"...so Bill goes left, I go right and I hear this little yelp. I look back and Bill's, like, totally gone — there's just a pair of legs sticking out of the snow."
"Ha! What happened to his skis?"
"Got hooked on something and he double ejected, flew over the knoll head-first into the pow."
"Whoah! Did he find his skis?"
"No idea," the young skier told his female friend. "I watched him claw his way out and then I was like, 'later dude!' and skied out. He's probably still out there now, cursing my name! We should probably go back there next run to see if he's still there."
"No way! No friends on a powder day, right? We'll see him at lunch."
The two young skiers were hunched together on the left side of the chairlift, closest to the towers. Beside them was an older man, whistling softly to himself as he tapped his pole on his ski boot. On the inside seat was a snowboarder nearing middle age.
The four rode in silence for a little while.
The older man cleared his throat and broke the silence.
"Heard the highway is closed today."
"Really?" asked the girl.
"Best day ever," raved her friend. "Forty fresh, the alpine is open and the highway is closed... I'm so showing up late to work today."
"Light's pretty flat though. We should probably stick to the trees.."
"Maybe. It's not that busy, maybe we could hit Outer Limits and the burn first."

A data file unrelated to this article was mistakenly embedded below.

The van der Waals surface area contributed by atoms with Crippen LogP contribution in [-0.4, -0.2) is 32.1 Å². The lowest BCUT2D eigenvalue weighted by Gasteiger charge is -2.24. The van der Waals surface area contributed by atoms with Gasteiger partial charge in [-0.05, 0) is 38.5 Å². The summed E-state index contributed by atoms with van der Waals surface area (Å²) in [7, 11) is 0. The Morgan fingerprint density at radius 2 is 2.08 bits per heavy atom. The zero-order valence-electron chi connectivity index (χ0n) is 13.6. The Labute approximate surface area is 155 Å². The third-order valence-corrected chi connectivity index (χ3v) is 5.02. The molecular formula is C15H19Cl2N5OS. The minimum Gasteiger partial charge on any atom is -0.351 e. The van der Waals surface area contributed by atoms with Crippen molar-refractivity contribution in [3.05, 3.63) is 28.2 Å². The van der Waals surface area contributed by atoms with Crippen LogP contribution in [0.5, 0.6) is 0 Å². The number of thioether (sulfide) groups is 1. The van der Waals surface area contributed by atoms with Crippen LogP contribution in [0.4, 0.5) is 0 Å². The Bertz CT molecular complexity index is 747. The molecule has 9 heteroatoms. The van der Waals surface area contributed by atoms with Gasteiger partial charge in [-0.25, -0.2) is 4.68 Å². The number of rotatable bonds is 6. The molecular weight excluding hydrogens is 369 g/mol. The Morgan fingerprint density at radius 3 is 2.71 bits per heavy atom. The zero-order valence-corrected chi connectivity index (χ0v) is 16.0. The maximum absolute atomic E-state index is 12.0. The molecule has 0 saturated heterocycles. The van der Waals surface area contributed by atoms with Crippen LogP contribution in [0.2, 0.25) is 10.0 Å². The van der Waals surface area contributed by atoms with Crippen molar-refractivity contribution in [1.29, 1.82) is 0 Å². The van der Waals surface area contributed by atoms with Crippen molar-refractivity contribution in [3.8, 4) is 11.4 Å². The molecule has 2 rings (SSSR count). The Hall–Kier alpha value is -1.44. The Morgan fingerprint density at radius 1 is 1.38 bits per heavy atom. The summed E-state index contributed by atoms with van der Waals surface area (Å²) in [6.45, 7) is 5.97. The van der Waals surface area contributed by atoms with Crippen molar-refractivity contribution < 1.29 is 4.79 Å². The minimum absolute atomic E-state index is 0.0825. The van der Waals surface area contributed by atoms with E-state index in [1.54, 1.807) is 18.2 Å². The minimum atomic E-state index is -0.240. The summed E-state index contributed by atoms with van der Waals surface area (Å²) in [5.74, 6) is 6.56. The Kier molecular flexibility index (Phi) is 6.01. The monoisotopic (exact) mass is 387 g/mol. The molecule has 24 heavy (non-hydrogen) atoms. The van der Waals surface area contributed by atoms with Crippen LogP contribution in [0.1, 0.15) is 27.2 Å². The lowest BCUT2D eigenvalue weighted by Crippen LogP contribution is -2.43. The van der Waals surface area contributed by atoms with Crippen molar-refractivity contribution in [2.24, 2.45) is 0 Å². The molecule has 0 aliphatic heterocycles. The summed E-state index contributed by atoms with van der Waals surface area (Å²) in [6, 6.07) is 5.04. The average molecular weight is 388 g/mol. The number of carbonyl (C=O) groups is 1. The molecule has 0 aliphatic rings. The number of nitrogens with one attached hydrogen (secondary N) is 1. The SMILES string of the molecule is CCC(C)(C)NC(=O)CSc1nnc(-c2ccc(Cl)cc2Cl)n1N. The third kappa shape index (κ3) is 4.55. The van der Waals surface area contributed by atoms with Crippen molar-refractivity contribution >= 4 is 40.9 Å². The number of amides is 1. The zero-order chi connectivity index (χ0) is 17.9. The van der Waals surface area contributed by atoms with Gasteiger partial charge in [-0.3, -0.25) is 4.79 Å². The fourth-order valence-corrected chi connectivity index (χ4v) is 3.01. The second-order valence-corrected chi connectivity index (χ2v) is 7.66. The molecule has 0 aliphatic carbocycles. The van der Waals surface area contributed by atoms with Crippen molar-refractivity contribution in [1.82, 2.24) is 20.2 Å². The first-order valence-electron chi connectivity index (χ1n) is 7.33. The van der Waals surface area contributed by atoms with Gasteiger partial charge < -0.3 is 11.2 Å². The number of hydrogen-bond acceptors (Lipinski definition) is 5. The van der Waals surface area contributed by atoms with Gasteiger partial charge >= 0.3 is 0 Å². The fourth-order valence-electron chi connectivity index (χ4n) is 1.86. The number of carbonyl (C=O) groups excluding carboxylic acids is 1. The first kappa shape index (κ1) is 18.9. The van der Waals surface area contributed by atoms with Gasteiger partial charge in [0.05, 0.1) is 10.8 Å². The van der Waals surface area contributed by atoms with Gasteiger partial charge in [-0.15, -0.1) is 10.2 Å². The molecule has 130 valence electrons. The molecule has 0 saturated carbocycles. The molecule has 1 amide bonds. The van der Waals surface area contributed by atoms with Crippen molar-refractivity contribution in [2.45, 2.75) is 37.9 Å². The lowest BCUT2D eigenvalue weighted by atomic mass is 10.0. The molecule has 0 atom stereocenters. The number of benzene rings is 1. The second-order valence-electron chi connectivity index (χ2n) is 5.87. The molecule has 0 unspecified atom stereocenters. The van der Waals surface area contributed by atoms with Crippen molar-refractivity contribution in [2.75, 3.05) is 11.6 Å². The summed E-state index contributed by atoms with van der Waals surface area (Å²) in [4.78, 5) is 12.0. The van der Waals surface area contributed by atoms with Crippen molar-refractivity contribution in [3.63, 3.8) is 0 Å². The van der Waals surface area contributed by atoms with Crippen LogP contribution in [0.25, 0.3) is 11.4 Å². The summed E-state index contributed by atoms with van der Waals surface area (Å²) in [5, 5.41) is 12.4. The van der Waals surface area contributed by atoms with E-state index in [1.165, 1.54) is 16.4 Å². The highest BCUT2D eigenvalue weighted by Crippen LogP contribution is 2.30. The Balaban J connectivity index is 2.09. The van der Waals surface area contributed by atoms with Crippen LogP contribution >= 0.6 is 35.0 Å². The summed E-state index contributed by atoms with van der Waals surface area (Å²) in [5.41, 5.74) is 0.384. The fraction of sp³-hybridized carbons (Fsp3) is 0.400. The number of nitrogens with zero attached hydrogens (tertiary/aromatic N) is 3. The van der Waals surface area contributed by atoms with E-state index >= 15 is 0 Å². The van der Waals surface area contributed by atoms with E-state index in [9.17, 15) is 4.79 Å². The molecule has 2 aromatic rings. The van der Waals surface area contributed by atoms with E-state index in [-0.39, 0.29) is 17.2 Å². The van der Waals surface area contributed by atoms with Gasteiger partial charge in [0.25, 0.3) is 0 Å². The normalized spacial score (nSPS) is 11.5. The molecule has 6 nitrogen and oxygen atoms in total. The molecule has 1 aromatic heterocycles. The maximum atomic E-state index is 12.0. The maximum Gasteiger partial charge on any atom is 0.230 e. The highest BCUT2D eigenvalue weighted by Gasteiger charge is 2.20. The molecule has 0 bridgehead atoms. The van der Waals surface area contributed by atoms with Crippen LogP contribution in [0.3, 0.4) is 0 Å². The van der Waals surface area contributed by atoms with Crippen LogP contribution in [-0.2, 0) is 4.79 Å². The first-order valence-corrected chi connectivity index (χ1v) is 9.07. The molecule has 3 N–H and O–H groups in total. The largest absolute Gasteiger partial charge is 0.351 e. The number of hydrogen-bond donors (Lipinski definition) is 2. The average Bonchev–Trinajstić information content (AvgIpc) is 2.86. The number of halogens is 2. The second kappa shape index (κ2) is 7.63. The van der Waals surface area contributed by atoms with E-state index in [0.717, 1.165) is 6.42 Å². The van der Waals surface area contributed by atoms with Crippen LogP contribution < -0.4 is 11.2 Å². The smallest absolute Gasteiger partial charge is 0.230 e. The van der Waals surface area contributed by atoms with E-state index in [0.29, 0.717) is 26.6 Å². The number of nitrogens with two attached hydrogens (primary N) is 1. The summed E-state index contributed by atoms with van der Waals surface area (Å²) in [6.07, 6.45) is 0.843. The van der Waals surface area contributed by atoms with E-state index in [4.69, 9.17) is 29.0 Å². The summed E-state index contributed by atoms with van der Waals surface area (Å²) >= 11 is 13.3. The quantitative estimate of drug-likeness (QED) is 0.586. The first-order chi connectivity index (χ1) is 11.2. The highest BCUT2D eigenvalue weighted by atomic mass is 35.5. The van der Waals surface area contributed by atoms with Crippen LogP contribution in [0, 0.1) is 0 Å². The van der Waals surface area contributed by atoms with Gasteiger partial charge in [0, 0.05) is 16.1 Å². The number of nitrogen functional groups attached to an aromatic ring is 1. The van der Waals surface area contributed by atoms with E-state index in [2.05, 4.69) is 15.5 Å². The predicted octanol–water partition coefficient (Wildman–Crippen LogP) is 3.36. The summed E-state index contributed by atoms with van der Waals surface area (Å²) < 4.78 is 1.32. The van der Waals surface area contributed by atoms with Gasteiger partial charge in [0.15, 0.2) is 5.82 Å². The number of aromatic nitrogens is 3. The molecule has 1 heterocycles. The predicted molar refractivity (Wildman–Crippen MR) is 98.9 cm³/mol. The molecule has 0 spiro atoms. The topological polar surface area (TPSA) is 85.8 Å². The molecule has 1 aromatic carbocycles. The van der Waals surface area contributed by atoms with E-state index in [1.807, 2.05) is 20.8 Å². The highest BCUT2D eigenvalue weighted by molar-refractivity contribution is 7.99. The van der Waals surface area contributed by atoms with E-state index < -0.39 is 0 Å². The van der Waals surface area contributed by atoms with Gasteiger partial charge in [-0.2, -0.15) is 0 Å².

The middle-aged snowboarder leaned forward a little on the chairlift and pushed his chin deeper into the collar of his shell. Tiny flecks of ice in the wind stabbed at his cheeks like pins and needles, while small chunks of ice built up on his beard. The younger skiers seemed completely oblivious to the weather — one of them was wearing some kind of a hockey jersey and the other only had a light jacket. They were both wearing twin tips. Parks rats, he said to himself.
"Is this chair moving slowly or what?" he asked out loud.
"Too windy," said the older man. "When wind gets over 40 knots, this chair slows down to a crawl. Huh... The snow's nice but you can't see anything up here. Shoulda stuck to the lower mountain."
Just then the four were hit with a powerful gust of wind that knocked them all backwards into their seats, and pinned them there for a long moment — long enough to scare them all pretty badly. And then it went suddenly calm.
Visibility was already bad, but when they dared open their eyes again they found that they were enveloped by thick fog. They couldn't see much past the chairlift cable overhead, or even tell if they were still moving or not. They listened for the familiar rattle of tower wheels but heard nothing.